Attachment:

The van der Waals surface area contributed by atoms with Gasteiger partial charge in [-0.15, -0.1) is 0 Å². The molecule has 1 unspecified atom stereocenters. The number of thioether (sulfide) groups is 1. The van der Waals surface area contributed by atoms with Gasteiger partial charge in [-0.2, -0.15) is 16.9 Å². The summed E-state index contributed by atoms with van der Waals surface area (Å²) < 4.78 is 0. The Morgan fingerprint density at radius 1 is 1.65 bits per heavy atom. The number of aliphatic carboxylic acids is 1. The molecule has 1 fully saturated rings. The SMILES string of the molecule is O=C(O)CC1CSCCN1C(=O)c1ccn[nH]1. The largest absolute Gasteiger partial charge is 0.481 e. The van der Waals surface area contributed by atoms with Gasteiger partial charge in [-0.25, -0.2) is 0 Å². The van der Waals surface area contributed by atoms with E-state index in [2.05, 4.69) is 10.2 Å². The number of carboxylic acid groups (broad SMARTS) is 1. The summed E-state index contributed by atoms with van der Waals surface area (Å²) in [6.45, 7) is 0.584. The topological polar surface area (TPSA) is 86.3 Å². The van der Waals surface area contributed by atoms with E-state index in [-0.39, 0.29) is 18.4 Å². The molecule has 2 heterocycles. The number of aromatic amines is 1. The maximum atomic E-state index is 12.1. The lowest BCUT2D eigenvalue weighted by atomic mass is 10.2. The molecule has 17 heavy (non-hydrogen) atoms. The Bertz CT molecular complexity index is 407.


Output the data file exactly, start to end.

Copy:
The van der Waals surface area contributed by atoms with Gasteiger partial charge in [-0.15, -0.1) is 0 Å². The molecule has 1 unspecified atom stereocenters. The number of thioether (sulfide) groups is 1. The van der Waals surface area contributed by atoms with Gasteiger partial charge in [-0.2, -0.15) is 16.9 Å². The summed E-state index contributed by atoms with van der Waals surface area (Å²) < 4.78 is 0. The Morgan fingerprint density at radius 1 is 1.65 bits per heavy atom. The number of aliphatic carboxylic acids is 1. The molecule has 1 fully saturated rings. The SMILES string of the molecule is O=C(O)CC1CSCCN1C(=O)c1ccn[nH]1. The largest absolute Gasteiger partial charge is 0.481 e. The van der Waals surface area contributed by atoms with Gasteiger partial charge in [-0.25, -0.2) is 0 Å². The van der Waals surface area contributed by atoms with E-state index in [2.05, 4.69) is 10.2 Å². The number of carboxylic acid groups (broad SMARTS) is 1. The summed E-state index contributed by atoms with van der Waals surface area (Å²) in [6.45, 7) is 0.584. The topological polar surface area (TPSA) is 86.3 Å². The van der Waals surface area contributed by atoms with E-state index in [-0.39, 0.29) is 18.4 Å². The molecule has 2 heterocycles. The number of aromatic amines is 1. The maximum atomic E-state index is 12.1. The lowest BCUT2D eigenvalue weighted by atomic mass is 10.2. The molecule has 17 heavy (non-hydrogen) atoms. The Bertz CT molecular complexity index is 407.